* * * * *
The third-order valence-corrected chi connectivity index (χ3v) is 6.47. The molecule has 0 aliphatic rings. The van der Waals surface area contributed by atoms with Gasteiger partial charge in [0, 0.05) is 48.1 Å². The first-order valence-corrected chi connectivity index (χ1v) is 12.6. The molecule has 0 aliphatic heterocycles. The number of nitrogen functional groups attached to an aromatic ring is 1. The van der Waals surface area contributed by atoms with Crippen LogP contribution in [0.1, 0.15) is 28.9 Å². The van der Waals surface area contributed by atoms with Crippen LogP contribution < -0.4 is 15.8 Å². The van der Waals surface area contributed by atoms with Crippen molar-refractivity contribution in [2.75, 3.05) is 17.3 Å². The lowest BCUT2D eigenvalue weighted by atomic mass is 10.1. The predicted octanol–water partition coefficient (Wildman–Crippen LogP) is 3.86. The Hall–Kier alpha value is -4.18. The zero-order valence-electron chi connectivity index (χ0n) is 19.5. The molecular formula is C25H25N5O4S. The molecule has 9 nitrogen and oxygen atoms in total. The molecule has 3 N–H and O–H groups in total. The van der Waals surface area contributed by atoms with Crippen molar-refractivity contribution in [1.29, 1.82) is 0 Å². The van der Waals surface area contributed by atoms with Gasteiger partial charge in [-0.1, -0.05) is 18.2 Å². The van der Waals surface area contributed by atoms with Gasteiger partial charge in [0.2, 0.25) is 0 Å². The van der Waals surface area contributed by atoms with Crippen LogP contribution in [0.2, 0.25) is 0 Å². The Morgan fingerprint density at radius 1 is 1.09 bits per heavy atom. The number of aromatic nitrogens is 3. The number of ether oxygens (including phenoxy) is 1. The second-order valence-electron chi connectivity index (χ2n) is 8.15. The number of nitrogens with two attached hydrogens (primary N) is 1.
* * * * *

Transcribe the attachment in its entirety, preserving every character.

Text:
The third-order valence-corrected chi connectivity index (χ3v) is 6.47. The molecule has 0 aliphatic rings. The van der Waals surface area contributed by atoms with Gasteiger partial charge in [0, 0.05) is 48.1 Å². The first-order valence-corrected chi connectivity index (χ1v) is 12.6. The molecule has 0 aliphatic heterocycles. The number of nitrogen functional groups attached to an aromatic ring is 1. The van der Waals surface area contributed by atoms with Crippen LogP contribution in [0.1, 0.15) is 28.9 Å². The van der Waals surface area contributed by atoms with Crippen LogP contribution < -0.4 is 15.8 Å². The van der Waals surface area contributed by atoms with Crippen molar-refractivity contribution in [2.75, 3.05) is 17.3 Å². The lowest BCUT2D eigenvalue weighted by atomic mass is 10.1. The predicted octanol–water partition coefficient (Wildman–Crippen LogP) is 3.86. The Hall–Kier alpha value is -4.18. The zero-order valence-electron chi connectivity index (χ0n) is 19.5. The molecular formula is C25H25N5O4S. The molecule has 9 nitrogen and oxygen atoms in total. The molecule has 3 N–H and O–H groups in total. The van der Waals surface area contributed by atoms with Crippen molar-refractivity contribution in [1.29, 1.82) is 0 Å². The van der Waals surface area contributed by atoms with Gasteiger partial charge in [-0.1, -0.05) is 18.2 Å². The van der Waals surface area contributed by atoms with Gasteiger partial charge in [0.2, 0.25) is 0 Å². The van der Waals surface area contributed by atoms with Crippen LogP contribution in [0.2, 0.25) is 0 Å². The Morgan fingerprint density at radius 1 is 1.09 bits per heavy atom. The number of aromatic nitrogens is 3. The number of ether oxygens (including phenoxy) is 1. The second-order valence-electron chi connectivity index (χ2n) is 8.15. The number of nitrogens with two attached hydrogens (primary N) is 1.